What are some of your biggest challenges in China?

Beyond the obvious challenge of the language and cultural barriers, is a contradiction about the speed of the Chinese market.

People say China is the fastest market in the world, and it is. Everybody’s using messaging services, nobody’s using email anymore. You’re expected to reply within half an hour. Everything is just extremely fast. As I said before, companies grow quickly then die quickly. The speed in China is just on another level. But the big contradiction is that – in my experience working between different continents – China is also extremely slow.

For example, getting customers, building up trust, and succeeding as a company all take much longer in China than it might usually take in Europe or the U.S. Even if you’re a Chinese founder (or have a Chinese co-founder like me), it takes a long time to build up trust with customers, investors, and employees.

And that’s the big contradiction: China is fast, but it can also be extremely slow. It’s important to see China as a long game and not somewhere you can just arrive and grow quickly. You need to build a strong foundation and that can actually take longer than in the U.S. or Europe. From a daily operations perspective, China is fast paced, but actually many times, it can be the opposite.

What are some misconceptions that German startups have about entering the Chinese market?

First, many startups and companies think that because China is a big, fast market that it’s easy to get venture capital money. That’s definitely not true.

You need to have a business foundation and good product-market fit here. You need to have a good and trusting relationship in China if you want to get more money here. Otherwise, it’s more competitive than elsewhere. The VC funds here are actually the same as in the U.S.; Sequoia and the big funds are all in China too. In order to compete for funds with Chinese startups, you need to be extremely aggressive and scalable. You need a long-term approach to actually persist and succeed.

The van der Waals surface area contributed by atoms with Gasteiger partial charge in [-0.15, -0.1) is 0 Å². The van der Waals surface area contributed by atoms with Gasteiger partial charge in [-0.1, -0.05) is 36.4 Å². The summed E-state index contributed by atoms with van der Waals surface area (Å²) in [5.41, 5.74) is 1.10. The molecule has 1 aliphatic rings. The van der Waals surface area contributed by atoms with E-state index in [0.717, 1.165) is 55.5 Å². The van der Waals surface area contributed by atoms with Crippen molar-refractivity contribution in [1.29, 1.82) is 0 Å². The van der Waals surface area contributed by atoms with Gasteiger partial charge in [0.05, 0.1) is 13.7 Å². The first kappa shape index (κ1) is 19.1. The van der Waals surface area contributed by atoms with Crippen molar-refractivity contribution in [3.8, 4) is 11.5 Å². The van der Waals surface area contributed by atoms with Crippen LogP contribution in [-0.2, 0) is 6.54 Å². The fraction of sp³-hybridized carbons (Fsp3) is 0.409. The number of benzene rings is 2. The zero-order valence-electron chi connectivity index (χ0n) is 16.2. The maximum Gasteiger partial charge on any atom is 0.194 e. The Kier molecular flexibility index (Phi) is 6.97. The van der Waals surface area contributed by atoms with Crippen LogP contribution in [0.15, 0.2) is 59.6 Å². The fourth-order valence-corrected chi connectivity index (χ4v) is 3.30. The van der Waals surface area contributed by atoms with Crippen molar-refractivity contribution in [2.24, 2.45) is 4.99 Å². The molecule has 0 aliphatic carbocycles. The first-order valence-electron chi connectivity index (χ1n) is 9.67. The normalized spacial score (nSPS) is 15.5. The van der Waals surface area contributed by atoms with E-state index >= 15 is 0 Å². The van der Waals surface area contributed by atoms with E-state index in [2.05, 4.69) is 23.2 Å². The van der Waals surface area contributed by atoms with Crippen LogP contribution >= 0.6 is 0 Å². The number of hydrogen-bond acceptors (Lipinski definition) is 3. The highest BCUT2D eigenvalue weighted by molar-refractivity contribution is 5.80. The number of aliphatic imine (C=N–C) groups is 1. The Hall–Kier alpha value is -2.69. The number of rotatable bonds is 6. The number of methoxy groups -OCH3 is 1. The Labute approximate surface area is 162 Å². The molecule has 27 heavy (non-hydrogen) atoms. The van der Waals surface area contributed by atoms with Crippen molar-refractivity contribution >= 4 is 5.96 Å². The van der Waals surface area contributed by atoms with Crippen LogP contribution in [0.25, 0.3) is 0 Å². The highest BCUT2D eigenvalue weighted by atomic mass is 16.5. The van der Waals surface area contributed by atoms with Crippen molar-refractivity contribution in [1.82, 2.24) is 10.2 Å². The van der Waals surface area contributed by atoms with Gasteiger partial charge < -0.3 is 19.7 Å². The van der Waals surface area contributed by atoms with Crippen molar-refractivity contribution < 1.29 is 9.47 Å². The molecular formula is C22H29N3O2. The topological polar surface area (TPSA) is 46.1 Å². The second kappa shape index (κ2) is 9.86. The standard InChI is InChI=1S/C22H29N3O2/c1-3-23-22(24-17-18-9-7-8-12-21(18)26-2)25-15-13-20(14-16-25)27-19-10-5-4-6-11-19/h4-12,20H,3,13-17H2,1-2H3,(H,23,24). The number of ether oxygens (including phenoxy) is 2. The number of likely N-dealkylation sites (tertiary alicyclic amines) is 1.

Second, there’s a big misconception around how easy it is to scale fast here. Business leaders think that if China has 1.4 billion consumers and you capture just 1% of the market, then your numbers are huge. But startup founders forget: everyone wants to enter the Chinese market. No matter which industry you’re in, everybody wants to come here. The competition is fierce. I’ve worked in the U.S. and in Europe, and China is the most competitive market in the world. Whatever you’re offering, you need to be extremely competitive and scalable.

Of course, it is possible to both scale big and also raise a lot of VC money in China, but you need to consider that it might take a long time. You need to have even more persistence than some other markets because of the trust you need to build. The benefits of staying long-term in China are huge. All of the foreign companies and startups that have persisted here have experienced huge benefits and have grown massively.

You’re an advisor for German Accelerator’s China offering, you’re the Regional Head for China for the German Startups Association (Bundesverband Deutsche Startups), and you’re part of the Advisory Board Young Digital Economy for The Federal Ministry of Economics. What makes you so passionate about building bridges for entrepreneurs and companies between Germany and China?